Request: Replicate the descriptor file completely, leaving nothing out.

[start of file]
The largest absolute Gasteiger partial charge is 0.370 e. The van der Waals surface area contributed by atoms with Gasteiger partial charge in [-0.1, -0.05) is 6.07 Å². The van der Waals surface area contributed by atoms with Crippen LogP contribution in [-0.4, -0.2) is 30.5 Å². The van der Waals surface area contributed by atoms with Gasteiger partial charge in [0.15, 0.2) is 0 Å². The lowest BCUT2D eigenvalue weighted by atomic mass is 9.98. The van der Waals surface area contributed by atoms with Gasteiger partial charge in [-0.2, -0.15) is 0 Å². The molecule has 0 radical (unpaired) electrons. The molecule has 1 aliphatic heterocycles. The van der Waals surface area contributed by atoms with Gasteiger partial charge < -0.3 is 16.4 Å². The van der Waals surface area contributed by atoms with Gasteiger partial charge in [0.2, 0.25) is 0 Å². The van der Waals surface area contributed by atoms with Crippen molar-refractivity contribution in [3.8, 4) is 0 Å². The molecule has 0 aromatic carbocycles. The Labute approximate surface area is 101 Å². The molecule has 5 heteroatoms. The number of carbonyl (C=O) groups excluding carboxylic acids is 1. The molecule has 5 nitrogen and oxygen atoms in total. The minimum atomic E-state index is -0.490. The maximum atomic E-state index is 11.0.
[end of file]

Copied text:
The largest absolute Gasteiger partial charge is 0.370 e. The van der Waals surface area contributed by atoms with Gasteiger partial charge in [-0.1, -0.05) is 6.07 Å². The van der Waals surface area contributed by atoms with Crippen LogP contribution in [-0.4, -0.2) is 30.5 Å². The van der Waals surface area contributed by atoms with Gasteiger partial charge in [0.15, 0.2) is 0 Å². The lowest BCUT2D eigenvalue weighted by atomic mass is 9.98. The van der Waals surface area contributed by atoms with Gasteiger partial charge in [-0.2, -0.15) is 0 Å². The molecule has 0 radical (unpaired) electrons. The molecule has 1 aliphatic heterocycles. The van der Waals surface area contributed by atoms with Gasteiger partial charge < -0.3 is 16.4 Å². The van der Waals surface area contributed by atoms with Gasteiger partial charge in [0.2, 0.25) is 0 Å². The van der Waals surface area contributed by atoms with Crippen molar-refractivity contribution in [3.8, 4) is 0 Å². The molecule has 0 aromatic carbocycles. The Labute approximate surface area is 101 Å². The molecule has 5 heteroatoms. The number of carbonyl (C=O) groups excluding carboxylic acids is 1. The molecule has 5 nitrogen and oxygen atoms in total. The minimum atomic E-state index is -0.490. The maximum atomic E-state index is 11.0.